Have You Become More Human Because of Your Pets?

4 years ago




on chair with john sepia eRecently I posed this question on Facebook:  Do you think you have become more human because of your pets? If so, how?

Many said they feel they have become more compassionate toward other animals, especially those in need in rescue, puppy mills, etc. While I think that is wonderful, I realized I needed to be more specific with my question.  I expanded on it with this, How has that compassion for animals led you to be more human?  Meaning, how has it led you to being more human toward other human beings?

One person said, "Through animals, I've learned that I am not the most important species on the planet and not the most intelligent or forgiving."

I'm not sure I'd say we are less intelligent, but I would say we each have something powerful and profound to offer each other. This, in turn, I believe, can make our planet a better place for all to live.  I don't feel that animals are less than, but important to our own personal development if we are open to what they are teaching us.

While most said they have become more compassionate and patient, I was still interested in digging further with examples of what that means. I know my love for animals has made me more compassionate and patient also, especially for those with special needs. But  I realized years later that the work I did with Frankie as a therapy dog and working with children, that I became a better person toward my fellow human beings. Here are few ways in which I think I've become more human because of what I've learned through my pets.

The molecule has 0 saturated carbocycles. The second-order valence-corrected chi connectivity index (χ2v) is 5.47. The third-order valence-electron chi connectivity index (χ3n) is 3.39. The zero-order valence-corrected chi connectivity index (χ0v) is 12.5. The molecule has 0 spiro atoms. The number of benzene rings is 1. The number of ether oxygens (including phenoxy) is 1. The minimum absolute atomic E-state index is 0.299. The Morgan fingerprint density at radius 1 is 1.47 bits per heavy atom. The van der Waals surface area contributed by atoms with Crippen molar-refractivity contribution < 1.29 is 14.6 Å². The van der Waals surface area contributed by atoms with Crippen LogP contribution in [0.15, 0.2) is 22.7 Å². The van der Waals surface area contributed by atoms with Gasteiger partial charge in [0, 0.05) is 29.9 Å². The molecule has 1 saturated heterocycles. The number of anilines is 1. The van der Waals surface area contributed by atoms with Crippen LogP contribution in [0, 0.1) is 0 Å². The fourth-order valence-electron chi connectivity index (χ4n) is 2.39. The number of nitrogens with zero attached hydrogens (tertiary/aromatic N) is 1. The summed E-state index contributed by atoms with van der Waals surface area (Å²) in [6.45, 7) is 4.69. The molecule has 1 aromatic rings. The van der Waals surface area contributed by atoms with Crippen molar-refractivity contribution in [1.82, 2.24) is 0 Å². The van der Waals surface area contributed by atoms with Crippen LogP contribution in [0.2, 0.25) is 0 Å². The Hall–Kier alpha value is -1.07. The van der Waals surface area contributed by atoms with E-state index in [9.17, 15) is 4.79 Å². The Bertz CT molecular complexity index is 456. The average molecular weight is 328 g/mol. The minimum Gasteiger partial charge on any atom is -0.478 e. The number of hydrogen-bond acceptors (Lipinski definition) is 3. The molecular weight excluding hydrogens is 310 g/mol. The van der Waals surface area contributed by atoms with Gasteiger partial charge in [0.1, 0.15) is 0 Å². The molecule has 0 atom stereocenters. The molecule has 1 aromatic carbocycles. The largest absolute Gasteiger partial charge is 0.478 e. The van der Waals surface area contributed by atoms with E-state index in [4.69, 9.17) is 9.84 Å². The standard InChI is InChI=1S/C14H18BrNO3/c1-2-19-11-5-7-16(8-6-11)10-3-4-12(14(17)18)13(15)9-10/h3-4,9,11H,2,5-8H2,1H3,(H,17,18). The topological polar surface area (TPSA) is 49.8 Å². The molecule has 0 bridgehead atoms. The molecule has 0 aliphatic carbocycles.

• I'm less judgmental toward others.
  • I have more patience for those I may not fully understand and those that tend to frustrate me. I've learned that they are my greatest teachers in what I want or don't want for my own life.
  • I'm kinder to others with just simple things such as offering a smile more often to strangers, or holding a door open.
  • I don't worry as much about the small stuff, which makes me much nicer to be around.
  • I live more authentically which I  think encourages others around me to try and do the same.

This list is a work in progress, as I do lose my way now and then, because, well... after all, I am human. When this happens, I stop and look into the eyes of my dog's and I am reminded once again of the ways in which they teach me to love unconditionally.

I'd love to hear your thoughts so feel free to let me know what you think.


Barbara Techel

Award-winning author inspirational memoir of Through Frankie's Eyes: One woman's journey to her authentic self, and the dog on wheels who led the way & children's book series, Frankie the Walk 'N Roll Dog


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